Avanti West Coast has awarded a charity £40,000 in funding to deliver a unique art project at Hamilton Central station. Titled ‘Hope in Hamilton’, the project centres on creating a piece of interactive art at the station with the input of local people in south Lanarkshire who are being supported with their mental wellbeing.
The idea builds upon on the work of Rail 74 Community Rail Partnership (CRP) – a charity that aims to deliver community benefits along the Rutherglen to Hamilton Central line through innovative projects – to improve mental health.
Avanti West Coast are supporting the initiative through their Community Rail Project Fund and are partnering with fellow train operators ScotRail and CrossCountry to help deliver Hope in Hamilton.
With the support of Samaritans, a series of workshops will be held over eight months for members of the community, including patients from NHS Beckford Lodge, individuals being supported by Lanarkshire Action for Mental Health, and Police Scotland Youth volunteers, to design the art installation.
Award-winning artist, Rob Mulholland, from Arcadia Sculpture Centre in Loch Lomond, has been commissioned to bring the participants’ ideas to life before the artwork is installed on the platform next year.
Speaking of his involvement, Rob said: “I’m delighted to be part of such an interesting project that focuses on mental wellbeing and look forward to translating the ideas of various groups and individuals into a contemporary artwork to be enjoyed by the community and visitors to Hamilton.”
The project aims to help the participants by giving them a creative outlet and opportunity to interact with those who have shared experiences. It follows Rail 74 CRP’s ‘Conversation Café’ sessions before the COVID-19 pandemic to get passengers onboard trains and stations between Rutherglen and Hamilton Central to talk.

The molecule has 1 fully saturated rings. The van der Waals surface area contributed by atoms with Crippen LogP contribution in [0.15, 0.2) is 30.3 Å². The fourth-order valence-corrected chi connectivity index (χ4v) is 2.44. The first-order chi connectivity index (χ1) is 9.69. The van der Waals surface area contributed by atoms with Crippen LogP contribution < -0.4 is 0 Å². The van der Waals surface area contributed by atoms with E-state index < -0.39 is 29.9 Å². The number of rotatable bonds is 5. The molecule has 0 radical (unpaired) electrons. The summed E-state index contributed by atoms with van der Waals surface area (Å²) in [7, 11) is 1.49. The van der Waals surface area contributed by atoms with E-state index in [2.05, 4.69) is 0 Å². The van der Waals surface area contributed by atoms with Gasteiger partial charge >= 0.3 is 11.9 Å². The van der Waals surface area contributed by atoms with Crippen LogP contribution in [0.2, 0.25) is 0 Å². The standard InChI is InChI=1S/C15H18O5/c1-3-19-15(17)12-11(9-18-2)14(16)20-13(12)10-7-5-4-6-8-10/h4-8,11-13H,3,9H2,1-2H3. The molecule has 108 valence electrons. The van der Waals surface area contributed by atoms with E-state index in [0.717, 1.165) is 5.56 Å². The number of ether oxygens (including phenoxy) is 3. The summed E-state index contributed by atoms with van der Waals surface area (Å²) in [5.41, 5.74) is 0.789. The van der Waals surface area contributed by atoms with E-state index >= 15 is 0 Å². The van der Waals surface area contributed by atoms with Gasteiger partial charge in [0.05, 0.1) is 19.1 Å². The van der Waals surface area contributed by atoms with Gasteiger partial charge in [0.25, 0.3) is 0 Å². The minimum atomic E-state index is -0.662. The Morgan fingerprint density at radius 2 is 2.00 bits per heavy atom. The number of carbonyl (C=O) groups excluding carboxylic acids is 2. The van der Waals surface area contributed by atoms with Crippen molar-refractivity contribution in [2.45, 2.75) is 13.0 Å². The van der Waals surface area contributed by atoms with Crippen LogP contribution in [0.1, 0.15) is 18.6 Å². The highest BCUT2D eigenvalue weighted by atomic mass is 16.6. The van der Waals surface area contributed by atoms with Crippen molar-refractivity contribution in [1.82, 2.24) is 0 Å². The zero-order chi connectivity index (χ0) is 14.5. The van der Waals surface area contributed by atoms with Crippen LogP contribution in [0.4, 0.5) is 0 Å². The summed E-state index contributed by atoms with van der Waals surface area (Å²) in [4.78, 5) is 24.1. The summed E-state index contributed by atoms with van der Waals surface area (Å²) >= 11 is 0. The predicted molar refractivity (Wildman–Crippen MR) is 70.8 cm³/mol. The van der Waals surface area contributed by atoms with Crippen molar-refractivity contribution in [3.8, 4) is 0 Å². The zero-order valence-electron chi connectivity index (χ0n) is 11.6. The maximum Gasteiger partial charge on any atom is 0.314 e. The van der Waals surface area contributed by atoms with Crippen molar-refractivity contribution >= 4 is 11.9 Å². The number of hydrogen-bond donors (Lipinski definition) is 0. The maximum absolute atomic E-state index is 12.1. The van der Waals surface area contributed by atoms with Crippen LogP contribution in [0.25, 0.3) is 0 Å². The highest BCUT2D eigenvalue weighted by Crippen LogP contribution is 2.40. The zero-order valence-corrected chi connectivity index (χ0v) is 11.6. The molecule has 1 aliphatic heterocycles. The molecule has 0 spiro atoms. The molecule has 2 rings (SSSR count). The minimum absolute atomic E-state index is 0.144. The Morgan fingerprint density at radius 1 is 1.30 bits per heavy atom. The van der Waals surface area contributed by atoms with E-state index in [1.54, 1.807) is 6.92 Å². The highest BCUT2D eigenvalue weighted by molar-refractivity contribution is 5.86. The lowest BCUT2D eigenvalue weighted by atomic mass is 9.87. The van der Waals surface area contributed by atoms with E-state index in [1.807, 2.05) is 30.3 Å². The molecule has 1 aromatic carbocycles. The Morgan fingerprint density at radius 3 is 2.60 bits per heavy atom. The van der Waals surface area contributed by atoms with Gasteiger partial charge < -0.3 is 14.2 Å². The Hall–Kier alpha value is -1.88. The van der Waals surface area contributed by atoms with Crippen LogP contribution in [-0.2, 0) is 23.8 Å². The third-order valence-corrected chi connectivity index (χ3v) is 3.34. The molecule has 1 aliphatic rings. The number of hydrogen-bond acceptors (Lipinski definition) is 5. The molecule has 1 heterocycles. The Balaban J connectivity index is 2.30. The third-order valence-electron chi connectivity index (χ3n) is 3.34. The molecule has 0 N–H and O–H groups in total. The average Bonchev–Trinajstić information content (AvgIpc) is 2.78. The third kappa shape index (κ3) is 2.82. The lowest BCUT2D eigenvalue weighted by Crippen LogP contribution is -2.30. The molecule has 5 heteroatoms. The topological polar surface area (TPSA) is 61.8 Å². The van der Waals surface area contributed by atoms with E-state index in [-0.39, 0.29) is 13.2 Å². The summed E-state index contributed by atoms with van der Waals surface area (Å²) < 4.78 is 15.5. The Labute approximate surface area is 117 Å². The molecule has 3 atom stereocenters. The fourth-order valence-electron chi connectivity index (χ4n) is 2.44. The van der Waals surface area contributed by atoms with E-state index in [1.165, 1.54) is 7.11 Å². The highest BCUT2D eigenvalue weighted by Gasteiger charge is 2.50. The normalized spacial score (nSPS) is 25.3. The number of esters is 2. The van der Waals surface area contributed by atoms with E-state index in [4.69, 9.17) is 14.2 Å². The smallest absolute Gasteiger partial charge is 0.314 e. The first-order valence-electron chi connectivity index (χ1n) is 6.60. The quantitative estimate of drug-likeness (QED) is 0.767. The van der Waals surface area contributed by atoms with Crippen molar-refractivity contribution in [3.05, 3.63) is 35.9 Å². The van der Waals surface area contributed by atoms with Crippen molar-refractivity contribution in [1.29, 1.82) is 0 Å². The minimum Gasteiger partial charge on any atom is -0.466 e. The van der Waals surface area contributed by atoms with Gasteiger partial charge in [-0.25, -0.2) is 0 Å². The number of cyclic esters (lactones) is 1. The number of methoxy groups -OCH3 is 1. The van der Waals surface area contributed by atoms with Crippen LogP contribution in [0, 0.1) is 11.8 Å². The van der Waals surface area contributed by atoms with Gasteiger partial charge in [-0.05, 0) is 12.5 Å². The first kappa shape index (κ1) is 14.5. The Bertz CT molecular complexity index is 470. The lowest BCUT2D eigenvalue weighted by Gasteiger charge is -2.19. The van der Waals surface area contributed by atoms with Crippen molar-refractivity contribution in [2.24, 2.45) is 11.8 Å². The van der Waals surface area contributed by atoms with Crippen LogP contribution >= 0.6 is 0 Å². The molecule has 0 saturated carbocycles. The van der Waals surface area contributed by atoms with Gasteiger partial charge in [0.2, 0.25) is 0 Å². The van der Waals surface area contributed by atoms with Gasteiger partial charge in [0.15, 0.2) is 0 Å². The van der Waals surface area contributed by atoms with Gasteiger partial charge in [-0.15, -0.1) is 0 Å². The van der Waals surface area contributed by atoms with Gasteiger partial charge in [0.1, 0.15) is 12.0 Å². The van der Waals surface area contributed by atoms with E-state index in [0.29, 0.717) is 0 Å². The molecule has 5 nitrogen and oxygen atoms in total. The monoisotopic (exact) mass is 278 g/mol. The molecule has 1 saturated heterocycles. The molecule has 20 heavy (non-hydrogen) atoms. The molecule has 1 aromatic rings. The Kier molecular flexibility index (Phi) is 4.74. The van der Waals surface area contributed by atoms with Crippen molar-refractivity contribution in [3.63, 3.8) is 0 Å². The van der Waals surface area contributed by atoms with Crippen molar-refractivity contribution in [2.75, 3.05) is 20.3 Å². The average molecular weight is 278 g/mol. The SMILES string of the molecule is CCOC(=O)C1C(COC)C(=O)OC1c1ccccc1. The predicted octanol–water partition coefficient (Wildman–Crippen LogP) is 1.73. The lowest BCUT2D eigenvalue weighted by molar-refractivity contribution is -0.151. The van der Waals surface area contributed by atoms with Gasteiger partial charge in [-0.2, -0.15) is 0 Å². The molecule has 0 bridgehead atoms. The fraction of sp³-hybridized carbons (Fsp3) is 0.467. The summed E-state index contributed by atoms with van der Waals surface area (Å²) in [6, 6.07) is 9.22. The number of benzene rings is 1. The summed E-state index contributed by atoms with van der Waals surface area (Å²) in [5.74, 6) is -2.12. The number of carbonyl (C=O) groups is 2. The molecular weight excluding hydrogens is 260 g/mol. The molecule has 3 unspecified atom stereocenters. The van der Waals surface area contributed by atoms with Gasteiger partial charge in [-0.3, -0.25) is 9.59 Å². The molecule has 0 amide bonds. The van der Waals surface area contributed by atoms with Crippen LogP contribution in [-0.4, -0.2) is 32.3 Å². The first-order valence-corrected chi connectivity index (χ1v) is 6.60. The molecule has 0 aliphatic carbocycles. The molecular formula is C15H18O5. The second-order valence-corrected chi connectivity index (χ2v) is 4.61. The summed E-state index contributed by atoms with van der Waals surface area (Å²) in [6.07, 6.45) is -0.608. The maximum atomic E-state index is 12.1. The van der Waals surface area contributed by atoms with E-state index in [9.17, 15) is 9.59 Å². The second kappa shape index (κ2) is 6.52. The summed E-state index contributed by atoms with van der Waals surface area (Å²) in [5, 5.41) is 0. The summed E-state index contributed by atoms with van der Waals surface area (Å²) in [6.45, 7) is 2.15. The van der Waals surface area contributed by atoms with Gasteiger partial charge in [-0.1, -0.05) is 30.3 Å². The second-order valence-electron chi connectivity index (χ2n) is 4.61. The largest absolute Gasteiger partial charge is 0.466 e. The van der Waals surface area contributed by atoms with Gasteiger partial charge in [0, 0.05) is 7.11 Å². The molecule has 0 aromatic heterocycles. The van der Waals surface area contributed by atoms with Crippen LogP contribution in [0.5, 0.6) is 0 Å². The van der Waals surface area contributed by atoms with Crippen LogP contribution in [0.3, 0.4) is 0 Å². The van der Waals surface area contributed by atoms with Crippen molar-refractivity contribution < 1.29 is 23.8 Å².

Suzie McCheyne, development support at Rail 74 CRP, said: “We are extremely excited and want to bring a real sense of hope and pride to the area and provide an appealing, interactive art piece at Hamilton Central Station collaborating with the local community as a legacy of cohesion and providing real voices and input alongside a greater awareness of local and national support services relating to mental health wellbeing for our communities in times of need.”
Joanna Buckley, community manager at Avanti West Coast, said: “We’re proud to be playing our part in bringing the community of Hamilton together to create artwork that champions the town and its people, while raising awareness of mental wellbeing.
“Through our work with Samaritans we know the importance of seeking help if you’re struggling. We hope this project will make a difference by signposting people to support available and reminding them they’re not alone, which is more vital than ever as we face the impact of the coronavirus pandemic.”